The report then goes on to describe various types of technologies that create born-analog data that contains “personal information”. The geospatial community relies on many of these for their products and services, including (i) video from . . . overhead drones; (ii) imaging infrared video; and (iii) synthetic aperture radar (SAR). (p 22) The report also identifies privacy risks associated with LiDAR, acknowledging that while LiDAR is important to governments, industry and a broad range of academic disciplines, “[s]cene extraction is an example of inadvertent capture of personal information and can be used for data fusion to reveal personal information.” (p. 27) In addition, the report cites the privacy risks associated with “precise geolocation in imagery from satellites and drones”. (p. 28)
The report makes several recommendations to the President. The most relevant to the geospatial community are:
· Policy attention should focus more on the actual uses of big data and less on its collection and analysis;
· Policies and regulation, at all levels of government, should not embed particular technological solutions, but rather should be stated in terms of intended outcomes; and,
· The United States should take the lead both in the international arena and at home by adopting policies that stimulate the use of practical privacy-protecting technologies that exist today. It can exhibit leadership both by its convening power (for instance, by promoting the creation and adoption of standards) and also by its own procurement practices (such as its own use of privacy-preserving cloud services).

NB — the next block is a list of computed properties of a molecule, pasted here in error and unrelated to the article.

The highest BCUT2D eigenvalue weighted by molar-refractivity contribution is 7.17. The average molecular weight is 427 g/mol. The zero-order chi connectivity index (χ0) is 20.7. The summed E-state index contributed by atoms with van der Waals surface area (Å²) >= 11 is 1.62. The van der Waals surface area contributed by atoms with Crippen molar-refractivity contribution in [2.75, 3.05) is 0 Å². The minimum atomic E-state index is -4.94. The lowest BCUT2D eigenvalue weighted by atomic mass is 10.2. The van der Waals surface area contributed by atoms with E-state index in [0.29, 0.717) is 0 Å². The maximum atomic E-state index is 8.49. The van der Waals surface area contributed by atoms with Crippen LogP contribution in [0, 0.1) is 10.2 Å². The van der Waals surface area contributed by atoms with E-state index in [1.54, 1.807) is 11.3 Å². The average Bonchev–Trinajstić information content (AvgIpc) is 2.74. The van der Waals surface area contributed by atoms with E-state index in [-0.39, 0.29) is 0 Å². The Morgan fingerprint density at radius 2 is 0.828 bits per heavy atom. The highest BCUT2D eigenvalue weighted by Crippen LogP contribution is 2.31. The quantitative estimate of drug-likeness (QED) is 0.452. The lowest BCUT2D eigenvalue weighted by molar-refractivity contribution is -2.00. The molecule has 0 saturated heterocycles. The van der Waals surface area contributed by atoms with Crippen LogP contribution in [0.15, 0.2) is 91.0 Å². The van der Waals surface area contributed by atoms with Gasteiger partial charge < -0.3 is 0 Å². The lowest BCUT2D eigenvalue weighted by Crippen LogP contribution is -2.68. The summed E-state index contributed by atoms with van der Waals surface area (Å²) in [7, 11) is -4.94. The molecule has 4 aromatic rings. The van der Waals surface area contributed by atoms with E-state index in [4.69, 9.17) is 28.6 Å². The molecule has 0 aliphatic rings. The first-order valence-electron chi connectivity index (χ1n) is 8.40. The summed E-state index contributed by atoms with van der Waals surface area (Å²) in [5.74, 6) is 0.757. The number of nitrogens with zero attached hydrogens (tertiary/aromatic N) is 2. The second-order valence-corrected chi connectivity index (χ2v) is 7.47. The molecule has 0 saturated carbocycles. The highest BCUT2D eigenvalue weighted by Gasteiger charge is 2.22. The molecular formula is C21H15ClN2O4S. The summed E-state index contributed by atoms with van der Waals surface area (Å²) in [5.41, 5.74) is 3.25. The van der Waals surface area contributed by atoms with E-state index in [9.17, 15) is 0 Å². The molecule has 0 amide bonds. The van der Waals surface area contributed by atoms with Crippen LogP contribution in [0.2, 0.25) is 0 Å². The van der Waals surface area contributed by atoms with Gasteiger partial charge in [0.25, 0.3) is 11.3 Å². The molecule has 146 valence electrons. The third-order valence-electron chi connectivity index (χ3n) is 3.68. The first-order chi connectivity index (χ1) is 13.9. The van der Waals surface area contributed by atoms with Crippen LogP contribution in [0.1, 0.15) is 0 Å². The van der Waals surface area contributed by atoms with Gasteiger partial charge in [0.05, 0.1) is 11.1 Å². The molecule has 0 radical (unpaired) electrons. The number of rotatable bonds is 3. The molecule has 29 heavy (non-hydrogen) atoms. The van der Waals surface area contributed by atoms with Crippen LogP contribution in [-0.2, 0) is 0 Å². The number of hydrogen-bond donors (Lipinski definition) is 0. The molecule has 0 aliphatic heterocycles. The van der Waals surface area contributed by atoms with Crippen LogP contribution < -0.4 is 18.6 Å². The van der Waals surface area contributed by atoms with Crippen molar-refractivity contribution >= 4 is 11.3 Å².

What does the Report Mean For the Geospatial Community?
It is unlikely that the White House report will result in any laws being passed in this session of Congress that will specifically address privacy risks associated with born-analog data. However, the report has reframed the discussion on privacy in a way that will have a direct impact on the geospatial community. For example, suppliers of geospatial data products and services to the federal government soon may be required to certify that they are taking proper steps to protect any personal information acquired from born-analog data. The geospatial community also should expect that regulators, such as the Federal Trade Commission - and the Federal Aviation Agency with respect to UAVs – will begin citing the findings of this report in future discussion on policies and regulations. Lawyers will also likely cite the report to influence court decisions on matters regarding privacy concerns associated with geospatial data.
As a result, organizations that collect, use, store and/or distribute geospatial data should consider taking a number of steps. These include:
- Conducting an inventory of their born-analog data to identify potential privacy risks;
- Developing privacy policies (external) and privacy statements (internal) with respect to born-analog datasets that do (or could) contain personal information;
- Incorporating explicit language requiring compliance with privacy laws and regulations in their vendor and customer agreements; and
- Training employees who work with born-analog data on privacy and internal procedures.
In addition, if geospatial datasets are deemed by law to contain “personal information”, there may be additional obligations imposed upon geospatial organizations. For example, they may be required to implement specific information security measures, such as encryption, when the data is transferred or stored. Geospatial organizations may also become subject to state data breach laws, which details specific steps to be taken if networks are hacked, or certain data is lost or stolen.